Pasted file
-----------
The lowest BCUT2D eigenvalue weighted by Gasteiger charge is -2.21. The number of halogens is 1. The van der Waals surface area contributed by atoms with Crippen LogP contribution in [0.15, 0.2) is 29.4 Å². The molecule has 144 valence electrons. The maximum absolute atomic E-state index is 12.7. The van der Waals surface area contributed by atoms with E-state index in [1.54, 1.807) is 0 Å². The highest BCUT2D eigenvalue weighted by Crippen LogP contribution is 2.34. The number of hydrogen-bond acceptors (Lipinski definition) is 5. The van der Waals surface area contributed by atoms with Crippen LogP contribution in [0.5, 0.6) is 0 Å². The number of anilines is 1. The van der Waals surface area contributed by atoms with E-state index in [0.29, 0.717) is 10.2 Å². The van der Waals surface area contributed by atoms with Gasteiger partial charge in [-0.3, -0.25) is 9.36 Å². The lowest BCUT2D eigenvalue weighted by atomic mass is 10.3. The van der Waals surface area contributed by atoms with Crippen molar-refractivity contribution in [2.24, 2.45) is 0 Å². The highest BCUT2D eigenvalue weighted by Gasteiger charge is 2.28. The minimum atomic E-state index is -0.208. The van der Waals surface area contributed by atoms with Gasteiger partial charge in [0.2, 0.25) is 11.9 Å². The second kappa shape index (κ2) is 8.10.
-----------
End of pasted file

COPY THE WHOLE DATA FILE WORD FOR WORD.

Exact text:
The lowest BCUT2D eigenvalue weighted by Gasteiger charge is -2.21. The number of halogens is 1. The van der Waals surface area contributed by atoms with Crippen LogP contribution in [0.15, 0.2) is 29.4 Å². The molecule has 144 valence electrons. The maximum absolute atomic E-state index is 12.7. The van der Waals surface area contributed by atoms with E-state index in [1.54, 1.807) is 0 Å². The highest BCUT2D eigenvalue weighted by Crippen LogP contribution is 2.34. The number of hydrogen-bond acceptors (Lipinski definition) is 5. The van der Waals surface area contributed by atoms with Crippen LogP contribution in [0.5, 0.6) is 0 Å². The number of anilines is 1. The van der Waals surface area contributed by atoms with E-state index in [0.29, 0.717) is 10.2 Å². The van der Waals surface area contributed by atoms with Gasteiger partial charge in [-0.3, -0.25) is 9.36 Å². The lowest BCUT2D eigenvalue weighted by atomic mass is 10.3. The van der Waals surface area contributed by atoms with Crippen molar-refractivity contribution in [2.24, 2.45) is 0 Å². The highest BCUT2D eigenvalue weighted by Gasteiger charge is 2.28. The minimum atomic E-state index is -0.208. The van der Waals surface area contributed by atoms with Gasteiger partial charge in [0.2, 0.25) is 11.9 Å². The second kappa shape index (κ2) is 8.10.